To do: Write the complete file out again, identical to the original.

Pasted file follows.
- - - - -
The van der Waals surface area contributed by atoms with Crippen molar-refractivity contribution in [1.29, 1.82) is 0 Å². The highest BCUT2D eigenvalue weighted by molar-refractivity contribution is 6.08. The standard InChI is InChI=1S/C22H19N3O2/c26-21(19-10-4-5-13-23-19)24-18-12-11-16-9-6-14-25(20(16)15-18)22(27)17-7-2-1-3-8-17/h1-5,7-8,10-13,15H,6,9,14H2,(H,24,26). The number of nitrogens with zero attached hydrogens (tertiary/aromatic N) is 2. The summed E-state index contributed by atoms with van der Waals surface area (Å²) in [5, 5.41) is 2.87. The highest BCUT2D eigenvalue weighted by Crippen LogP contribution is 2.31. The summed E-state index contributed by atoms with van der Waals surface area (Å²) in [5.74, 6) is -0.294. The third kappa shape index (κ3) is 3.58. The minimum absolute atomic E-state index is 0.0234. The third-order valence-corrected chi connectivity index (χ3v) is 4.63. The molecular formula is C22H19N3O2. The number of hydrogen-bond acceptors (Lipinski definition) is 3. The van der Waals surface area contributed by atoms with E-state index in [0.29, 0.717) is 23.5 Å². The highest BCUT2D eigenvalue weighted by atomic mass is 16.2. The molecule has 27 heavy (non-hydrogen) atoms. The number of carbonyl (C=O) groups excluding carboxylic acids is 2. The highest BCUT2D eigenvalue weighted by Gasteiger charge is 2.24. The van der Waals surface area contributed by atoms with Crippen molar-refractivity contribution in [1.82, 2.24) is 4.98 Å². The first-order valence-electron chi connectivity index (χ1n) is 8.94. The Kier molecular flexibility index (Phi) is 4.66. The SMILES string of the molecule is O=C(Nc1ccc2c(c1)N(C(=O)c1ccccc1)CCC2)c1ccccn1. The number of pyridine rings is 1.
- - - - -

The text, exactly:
The van der Waals surface area contributed by atoms with Crippen molar-refractivity contribution in [1.29, 1.82) is 0 Å². The highest BCUT2D eigenvalue weighted by molar-refractivity contribution is 6.08. The standard InChI is InChI=1S/C22H19N3O2/c26-21(19-10-4-5-13-23-19)24-18-12-11-16-9-6-14-25(20(16)15-18)22(27)17-7-2-1-3-8-17/h1-5,7-8,10-13,15H,6,9,14H2,(H,24,26). The number of nitrogens with zero attached hydrogens (tertiary/aromatic N) is 2. The summed E-state index contributed by atoms with van der Waals surface area (Å²) in [5, 5.41) is 2.87. The highest BCUT2D eigenvalue weighted by Crippen LogP contribution is 2.31. The summed E-state index contributed by atoms with van der Waals surface area (Å²) in [5.74, 6) is -0.294. The third kappa shape index (κ3) is 3.58. The minimum absolute atomic E-state index is 0.0234. The third-order valence-corrected chi connectivity index (χ3v) is 4.63. The molecular formula is C22H19N3O2. The number of hydrogen-bond acceptors (Lipinski definition) is 3. The van der Waals surface area contributed by atoms with E-state index in [0.29, 0.717) is 23.5 Å². The highest BCUT2D eigenvalue weighted by atomic mass is 16.2. The molecule has 27 heavy (non-hydrogen) atoms. The number of carbonyl (C=O) groups excluding carboxylic acids is 2. The highest BCUT2D eigenvalue weighted by Gasteiger charge is 2.24. The van der Waals surface area contributed by atoms with Crippen molar-refractivity contribution in [1.82, 2.24) is 4.98 Å². The first-order valence-electron chi connectivity index (χ1n) is 8.94. The Kier molecular flexibility index (Phi) is 4.66. The SMILES string of the molecule is O=C(Nc1ccc2c(c1)N(C(=O)c1ccccc1)CCC2)c1ccccn1. The number of pyridine rings is 1.